After Newham in London, Aberdeen Council has introduced a video system that gives council staff first sight of every visitor to residential properties.
Previously the video entry system connected the person at the door with the property they were trying to enter, and the person inside was able to see a video image of the person outside and, if they wished, remotely open the door.
Aberdeen Council has now written to residents informing them that they are going to change the system so it is a council operator who controls access, and gets to see who is visiting you. The letter reads:
When a non-resident calls your flat from the entrance, the call would be diverted to a centralised control room, where we will also monitor the current CCTV cameras in your building 24 hours a day. A member of staff from the control room would contact you directly and ask if you agreed to the non-resident being allowed access to the building.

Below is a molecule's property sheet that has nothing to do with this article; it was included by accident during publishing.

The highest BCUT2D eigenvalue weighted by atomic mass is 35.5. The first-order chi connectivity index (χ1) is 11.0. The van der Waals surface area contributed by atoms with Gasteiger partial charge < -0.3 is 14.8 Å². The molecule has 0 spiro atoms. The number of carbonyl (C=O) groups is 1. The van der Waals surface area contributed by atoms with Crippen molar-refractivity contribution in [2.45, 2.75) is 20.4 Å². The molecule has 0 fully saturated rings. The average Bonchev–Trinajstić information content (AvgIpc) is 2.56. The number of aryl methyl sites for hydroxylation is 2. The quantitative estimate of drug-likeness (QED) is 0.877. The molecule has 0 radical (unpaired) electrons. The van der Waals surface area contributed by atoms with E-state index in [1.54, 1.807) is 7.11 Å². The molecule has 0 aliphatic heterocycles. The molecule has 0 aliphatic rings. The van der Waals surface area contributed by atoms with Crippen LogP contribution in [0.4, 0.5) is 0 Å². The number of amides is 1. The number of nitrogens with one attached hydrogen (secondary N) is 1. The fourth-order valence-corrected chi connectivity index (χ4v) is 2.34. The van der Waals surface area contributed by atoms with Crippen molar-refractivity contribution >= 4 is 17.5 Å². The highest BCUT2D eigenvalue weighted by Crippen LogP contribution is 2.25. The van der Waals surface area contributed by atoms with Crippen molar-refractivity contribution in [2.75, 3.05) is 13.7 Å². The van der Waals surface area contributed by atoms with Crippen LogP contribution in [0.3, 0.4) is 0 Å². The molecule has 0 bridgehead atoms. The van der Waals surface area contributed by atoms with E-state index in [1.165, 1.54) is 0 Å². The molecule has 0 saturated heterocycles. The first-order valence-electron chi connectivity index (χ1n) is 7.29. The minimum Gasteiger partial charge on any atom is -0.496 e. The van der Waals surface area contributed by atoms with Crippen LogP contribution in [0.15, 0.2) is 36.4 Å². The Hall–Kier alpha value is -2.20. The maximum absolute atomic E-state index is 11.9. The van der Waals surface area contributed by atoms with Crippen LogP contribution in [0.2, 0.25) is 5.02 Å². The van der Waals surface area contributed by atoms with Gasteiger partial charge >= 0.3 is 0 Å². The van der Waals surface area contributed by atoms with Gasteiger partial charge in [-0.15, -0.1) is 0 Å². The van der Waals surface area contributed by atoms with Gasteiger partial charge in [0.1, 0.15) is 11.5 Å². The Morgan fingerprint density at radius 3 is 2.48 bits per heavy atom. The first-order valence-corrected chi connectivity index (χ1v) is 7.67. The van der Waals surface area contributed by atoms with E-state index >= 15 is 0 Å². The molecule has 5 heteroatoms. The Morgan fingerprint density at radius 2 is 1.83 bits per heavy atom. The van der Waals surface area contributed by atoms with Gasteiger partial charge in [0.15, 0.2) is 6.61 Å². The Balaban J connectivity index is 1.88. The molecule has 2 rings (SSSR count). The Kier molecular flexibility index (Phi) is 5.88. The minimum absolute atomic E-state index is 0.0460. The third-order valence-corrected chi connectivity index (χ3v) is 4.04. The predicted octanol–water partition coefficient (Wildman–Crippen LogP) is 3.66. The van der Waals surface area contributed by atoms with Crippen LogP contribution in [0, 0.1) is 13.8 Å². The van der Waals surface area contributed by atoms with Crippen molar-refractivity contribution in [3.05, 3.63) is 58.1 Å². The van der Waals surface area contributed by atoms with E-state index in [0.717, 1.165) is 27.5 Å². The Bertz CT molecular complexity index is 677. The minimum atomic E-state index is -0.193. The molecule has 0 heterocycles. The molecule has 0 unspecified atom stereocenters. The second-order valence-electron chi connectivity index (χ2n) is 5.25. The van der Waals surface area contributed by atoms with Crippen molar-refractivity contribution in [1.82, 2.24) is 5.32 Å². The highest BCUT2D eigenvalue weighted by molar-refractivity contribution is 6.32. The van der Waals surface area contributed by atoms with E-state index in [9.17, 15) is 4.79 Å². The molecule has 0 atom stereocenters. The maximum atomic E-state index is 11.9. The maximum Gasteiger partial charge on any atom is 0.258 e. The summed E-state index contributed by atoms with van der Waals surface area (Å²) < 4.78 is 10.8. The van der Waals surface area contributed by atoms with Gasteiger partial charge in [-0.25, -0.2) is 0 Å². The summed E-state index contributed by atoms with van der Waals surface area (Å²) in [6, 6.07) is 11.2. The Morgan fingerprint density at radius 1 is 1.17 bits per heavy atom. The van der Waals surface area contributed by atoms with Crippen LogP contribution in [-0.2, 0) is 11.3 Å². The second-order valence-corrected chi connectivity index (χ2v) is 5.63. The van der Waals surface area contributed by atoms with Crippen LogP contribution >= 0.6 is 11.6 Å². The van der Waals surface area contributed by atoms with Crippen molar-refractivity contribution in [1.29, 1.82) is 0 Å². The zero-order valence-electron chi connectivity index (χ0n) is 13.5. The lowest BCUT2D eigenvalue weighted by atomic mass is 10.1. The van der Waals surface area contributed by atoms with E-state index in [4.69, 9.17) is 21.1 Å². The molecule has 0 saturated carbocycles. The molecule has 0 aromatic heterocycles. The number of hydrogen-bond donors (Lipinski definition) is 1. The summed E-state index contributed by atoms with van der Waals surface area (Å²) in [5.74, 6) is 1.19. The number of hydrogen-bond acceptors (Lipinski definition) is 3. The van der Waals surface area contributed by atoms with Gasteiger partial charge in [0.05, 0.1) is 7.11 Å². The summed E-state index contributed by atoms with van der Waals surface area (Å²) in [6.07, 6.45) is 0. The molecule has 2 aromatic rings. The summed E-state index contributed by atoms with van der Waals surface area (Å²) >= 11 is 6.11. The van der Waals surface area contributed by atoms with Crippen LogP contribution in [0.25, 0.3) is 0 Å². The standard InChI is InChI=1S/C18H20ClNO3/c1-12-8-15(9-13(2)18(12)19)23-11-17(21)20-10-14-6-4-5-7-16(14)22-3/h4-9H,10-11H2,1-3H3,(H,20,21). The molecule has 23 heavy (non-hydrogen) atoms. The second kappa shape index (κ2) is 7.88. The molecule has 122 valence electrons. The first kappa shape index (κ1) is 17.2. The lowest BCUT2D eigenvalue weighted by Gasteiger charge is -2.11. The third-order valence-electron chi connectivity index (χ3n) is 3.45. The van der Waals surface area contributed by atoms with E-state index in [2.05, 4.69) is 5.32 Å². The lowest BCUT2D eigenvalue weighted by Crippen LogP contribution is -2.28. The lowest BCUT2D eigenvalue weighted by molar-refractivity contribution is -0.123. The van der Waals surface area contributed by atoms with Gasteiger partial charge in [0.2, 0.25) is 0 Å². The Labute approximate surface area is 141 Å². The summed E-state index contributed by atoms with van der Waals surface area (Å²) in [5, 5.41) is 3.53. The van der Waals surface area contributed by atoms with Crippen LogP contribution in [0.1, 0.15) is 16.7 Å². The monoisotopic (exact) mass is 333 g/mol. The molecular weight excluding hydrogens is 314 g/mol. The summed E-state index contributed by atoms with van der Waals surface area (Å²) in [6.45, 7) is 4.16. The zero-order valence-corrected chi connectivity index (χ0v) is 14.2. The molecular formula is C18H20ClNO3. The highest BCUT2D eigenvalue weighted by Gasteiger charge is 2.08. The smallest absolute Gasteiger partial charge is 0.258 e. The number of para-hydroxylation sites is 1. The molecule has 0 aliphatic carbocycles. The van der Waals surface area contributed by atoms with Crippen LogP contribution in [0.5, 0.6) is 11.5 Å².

Why should a council official be able to see the visitors to your flat before you do? It’s no business who you have into your own property and the last thing residents need is a council official scrutinising everyone they invite round for a cup of tea.
Following the intervention of Big Brother Watch, the council has confirmed that residents who do not wish their visitors to be seen by a council official in the control room will be able to opt-out of the system.